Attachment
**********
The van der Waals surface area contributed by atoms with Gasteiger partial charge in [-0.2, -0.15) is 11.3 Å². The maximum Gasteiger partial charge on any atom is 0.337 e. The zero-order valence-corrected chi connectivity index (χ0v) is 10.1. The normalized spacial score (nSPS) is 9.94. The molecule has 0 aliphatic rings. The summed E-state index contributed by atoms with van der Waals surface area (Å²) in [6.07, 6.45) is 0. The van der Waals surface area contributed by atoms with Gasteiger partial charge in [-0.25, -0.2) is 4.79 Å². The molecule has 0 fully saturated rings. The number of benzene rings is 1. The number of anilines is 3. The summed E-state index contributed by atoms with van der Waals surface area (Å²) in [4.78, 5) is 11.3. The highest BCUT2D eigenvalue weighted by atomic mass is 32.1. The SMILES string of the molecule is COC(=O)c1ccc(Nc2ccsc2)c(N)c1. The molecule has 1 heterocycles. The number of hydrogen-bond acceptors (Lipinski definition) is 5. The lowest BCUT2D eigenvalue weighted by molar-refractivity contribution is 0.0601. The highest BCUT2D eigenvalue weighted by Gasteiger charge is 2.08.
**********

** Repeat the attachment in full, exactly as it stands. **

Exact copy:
The van der Waals surface area contributed by atoms with Gasteiger partial charge in [-0.2, -0.15) is 11.3 Å². The maximum Gasteiger partial charge on any atom is 0.337 e. The zero-order valence-corrected chi connectivity index (χ0v) is 10.1. The normalized spacial score (nSPS) is 9.94. The molecule has 0 aliphatic rings. The summed E-state index contributed by atoms with van der Waals surface area (Å²) in [6.07, 6.45) is 0. The van der Waals surface area contributed by atoms with Gasteiger partial charge in [-0.25, -0.2) is 4.79 Å². The molecule has 0 fully saturated rings. The number of benzene rings is 1. The number of anilines is 3. The summed E-state index contributed by atoms with van der Waals surface area (Å²) in [4.78, 5) is 11.3. The highest BCUT2D eigenvalue weighted by atomic mass is 32.1. The SMILES string of the molecule is COC(=O)c1ccc(Nc2ccsc2)c(N)c1. The molecule has 1 heterocycles. The number of hydrogen-bond acceptors (Lipinski definition) is 5. The lowest BCUT2D eigenvalue weighted by molar-refractivity contribution is 0.0601. The highest BCUT2D eigenvalue weighted by Gasteiger charge is 2.08.